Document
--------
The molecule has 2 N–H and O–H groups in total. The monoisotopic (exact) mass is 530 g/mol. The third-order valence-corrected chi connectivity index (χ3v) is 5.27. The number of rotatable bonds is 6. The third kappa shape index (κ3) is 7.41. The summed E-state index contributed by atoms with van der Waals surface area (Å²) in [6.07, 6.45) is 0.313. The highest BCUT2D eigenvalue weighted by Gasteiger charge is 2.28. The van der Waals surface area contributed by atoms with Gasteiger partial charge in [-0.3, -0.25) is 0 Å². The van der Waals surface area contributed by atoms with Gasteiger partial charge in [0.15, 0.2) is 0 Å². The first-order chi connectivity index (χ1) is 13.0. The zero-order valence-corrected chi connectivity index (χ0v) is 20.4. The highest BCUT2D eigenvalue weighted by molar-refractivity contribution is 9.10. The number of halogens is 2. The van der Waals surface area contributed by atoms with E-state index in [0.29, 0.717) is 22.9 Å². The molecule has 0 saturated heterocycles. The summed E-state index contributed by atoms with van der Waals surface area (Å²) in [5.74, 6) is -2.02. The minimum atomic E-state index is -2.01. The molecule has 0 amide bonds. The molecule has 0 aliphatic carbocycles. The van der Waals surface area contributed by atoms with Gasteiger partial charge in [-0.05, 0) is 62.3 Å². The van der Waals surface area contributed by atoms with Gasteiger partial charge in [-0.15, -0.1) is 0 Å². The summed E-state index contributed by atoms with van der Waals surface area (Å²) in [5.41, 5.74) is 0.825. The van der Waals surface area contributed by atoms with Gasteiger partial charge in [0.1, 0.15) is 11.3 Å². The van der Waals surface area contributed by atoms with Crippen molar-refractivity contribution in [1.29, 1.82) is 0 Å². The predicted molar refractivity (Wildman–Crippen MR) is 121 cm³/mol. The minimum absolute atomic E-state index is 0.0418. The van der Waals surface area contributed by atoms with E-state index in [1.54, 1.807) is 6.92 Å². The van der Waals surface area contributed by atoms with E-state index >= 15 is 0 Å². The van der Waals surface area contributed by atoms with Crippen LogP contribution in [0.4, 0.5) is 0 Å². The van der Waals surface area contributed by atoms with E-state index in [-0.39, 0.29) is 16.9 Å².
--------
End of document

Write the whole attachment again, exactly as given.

The molecule has 2 N–H and O–H groups in total. The monoisotopic (exact) mass is 530 g/mol. The third-order valence-corrected chi connectivity index (χ3v) is 5.27. The number of rotatable bonds is 6. The third kappa shape index (κ3) is 7.41. The summed E-state index contributed by atoms with van der Waals surface area (Å²) in [6.07, 6.45) is 0.313. The highest BCUT2D eigenvalue weighted by Gasteiger charge is 2.28. The van der Waals surface area contributed by atoms with Gasteiger partial charge in [-0.3, -0.25) is 0 Å². The van der Waals surface area contributed by atoms with Gasteiger partial charge in [0.15, 0.2) is 0 Å². The first-order chi connectivity index (χ1) is 13.0. The zero-order valence-corrected chi connectivity index (χ0v) is 20.4. The highest BCUT2D eigenvalue weighted by molar-refractivity contribution is 9.10. The number of halogens is 2. The van der Waals surface area contributed by atoms with E-state index in [0.29, 0.717) is 22.9 Å². The molecule has 0 saturated heterocycles. The summed E-state index contributed by atoms with van der Waals surface area (Å²) in [5.74, 6) is -2.02. The minimum atomic E-state index is -2.01. The molecule has 0 amide bonds. The molecule has 0 aliphatic carbocycles. The van der Waals surface area contributed by atoms with Gasteiger partial charge in [-0.05, 0) is 62.3 Å². The van der Waals surface area contributed by atoms with Gasteiger partial charge in [-0.15, -0.1) is 0 Å². The summed E-state index contributed by atoms with van der Waals surface area (Å²) in [5.41, 5.74) is 0.825. The van der Waals surface area contributed by atoms with Gasteiger partial charge in [0.1, 0.15) is 11.3 Å². The van der Waals surface area contributed by atoms with Crippen molar-refractivity contribution in [1.29, 1.82) is 0 Å². The predicted molar refractivity (Wildman–Crippen MR) is 121 cm³/mol. The minimum absolute atomic E-state index is 0.0418. The van der Waals surface area contributed by atoms with E-state index in [1.54, 1.807) is 6.92 Å². The van der Waals surface area contributed by atoms with E-state index >= 15 is 0 Å². The van der Waals surface area contributed by atoms with Crippen LogP contribution in [0.4, 0.5) is 0 Å². The van der Waals surface area contributed by atoms with E-state index in [-0.39, 0.29) is 16.9 Å².